First Post, Memento Mori, How Death Encourages Us To Live

Hello folks!  I am filled with excitement as I write the first of many posts aimed at helping you, the reader, unlock your potential and live an awesome life.  I’ve wanted to share my ideas, insights, and experiences with the world for a while now and I finally mustered up the courage to begin this journey.  I must admit it’s a little terrifying to put myself and my ego out there and on display but I know I would deeply regret not taking this leap.  “You gotta risk it to get the biscuit” Fired Up taught me (phenomenal movie by the way, I feel no shame).

Despite the word “death” in the post title, I’m feeling incredibly alive and optimistic today.  I have death to thank for that.  Allow me to elaborate.  As misunderstood, unappreciated, unaccepted, and “different” we feel from others, there is a universal unifying element shared by every member of humanity; the inevitability of death.  Despite this, death is viewed as something abstract, inconceivable, and terrifying.  While I do not pretend to be free from the fear of death, I do believe we have a choice when it comes to acknowledging and accepting its inevitability.  We can live in perpetual fear of something we have no control over, or choose to use it as a way to appreciate the gift of life and live with purpose.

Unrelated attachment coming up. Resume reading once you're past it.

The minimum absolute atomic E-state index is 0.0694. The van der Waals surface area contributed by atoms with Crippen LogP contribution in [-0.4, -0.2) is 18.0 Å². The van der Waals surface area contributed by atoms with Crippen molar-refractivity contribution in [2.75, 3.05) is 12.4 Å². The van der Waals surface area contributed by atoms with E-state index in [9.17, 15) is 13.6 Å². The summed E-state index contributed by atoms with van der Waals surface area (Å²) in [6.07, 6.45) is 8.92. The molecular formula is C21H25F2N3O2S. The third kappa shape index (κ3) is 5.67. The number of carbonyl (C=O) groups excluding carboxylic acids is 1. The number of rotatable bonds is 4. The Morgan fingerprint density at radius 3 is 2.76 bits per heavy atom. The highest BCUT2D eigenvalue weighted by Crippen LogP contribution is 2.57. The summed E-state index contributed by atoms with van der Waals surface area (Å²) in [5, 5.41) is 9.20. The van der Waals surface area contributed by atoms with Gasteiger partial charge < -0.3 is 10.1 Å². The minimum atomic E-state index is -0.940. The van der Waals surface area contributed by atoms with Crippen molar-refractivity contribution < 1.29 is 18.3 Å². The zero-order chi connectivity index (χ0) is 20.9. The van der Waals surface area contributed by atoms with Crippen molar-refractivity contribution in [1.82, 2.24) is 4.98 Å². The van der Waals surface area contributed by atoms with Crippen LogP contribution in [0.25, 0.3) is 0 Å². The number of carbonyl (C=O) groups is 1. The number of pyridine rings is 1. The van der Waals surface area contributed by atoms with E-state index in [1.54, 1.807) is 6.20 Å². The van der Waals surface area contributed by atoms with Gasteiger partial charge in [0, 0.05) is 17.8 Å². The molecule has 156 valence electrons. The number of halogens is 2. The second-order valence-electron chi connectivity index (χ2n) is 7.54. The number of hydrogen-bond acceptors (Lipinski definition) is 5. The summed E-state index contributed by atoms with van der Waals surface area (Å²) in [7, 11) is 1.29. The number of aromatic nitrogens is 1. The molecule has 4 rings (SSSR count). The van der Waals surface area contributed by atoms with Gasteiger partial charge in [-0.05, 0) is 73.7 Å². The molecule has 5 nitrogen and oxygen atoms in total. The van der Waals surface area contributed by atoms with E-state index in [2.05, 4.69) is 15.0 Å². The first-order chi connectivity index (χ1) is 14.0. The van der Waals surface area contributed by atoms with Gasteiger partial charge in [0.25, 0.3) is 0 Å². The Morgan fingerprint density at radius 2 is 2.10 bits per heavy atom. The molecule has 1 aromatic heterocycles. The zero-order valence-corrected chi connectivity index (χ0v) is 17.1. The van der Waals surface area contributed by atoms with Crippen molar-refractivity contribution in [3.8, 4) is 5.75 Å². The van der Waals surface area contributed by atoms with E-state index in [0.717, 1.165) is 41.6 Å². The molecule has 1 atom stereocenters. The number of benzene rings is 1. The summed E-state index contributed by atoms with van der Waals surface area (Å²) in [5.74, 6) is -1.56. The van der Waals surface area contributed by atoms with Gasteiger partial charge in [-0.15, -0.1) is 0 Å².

Sir Ken Robinson, a world-expert in education reform, remarks that the chances of us even being born and all of the crazy events that had to take place to result in us existing (our great-great-great-great grandfather meeting our great-great-great-great grandmother in the street, etc.) are astronomically low.  Statistically speaking, we shouldn’t even exist.  But we do.  And, as we all know, we only have a brief and limited amount of time on this earth to experience consciousness, love, joy, fear, and all the amazing sensations of life.

The ancient Romans and others throughout history used to display memento mori in their studies, at dinner parties, and during gatherings.  Memento mori is the visual display of death-like items such as a skull, skeleton, casket, etc. to remind oneself of his or her mortality.  This was not used as a means to terrify someone, but rather as a tool to remind one to live virtuously, to build and exhibit strong character, and to dissent the excessive acquisition of material goods.  In other words, death was used as a tool to encourage people to LIVE!

I was thinking about this concept on my commute to work today.  I thought “if I were to die today, am I happy with all that I’ve done, and do I have any regrets?”  I would say that, overall, I’m quite content with the life I’ve lived up to this point.  My regrets would include, to name a couple, not being as kind as I am capable, and focusing too much on myself at times.  This was a humbling thought that encouraged me to reflect on what is really important.

Whenever life throws you a curve ball, or you don’t get the grade you’d like, or you get stuck in traffic, remember that the fact you are even here is a miracle and use the concept of death to remind you of what is truly important and worth investing emotional and mental energy in.  You might even be able to say that death reminded you how to live today.

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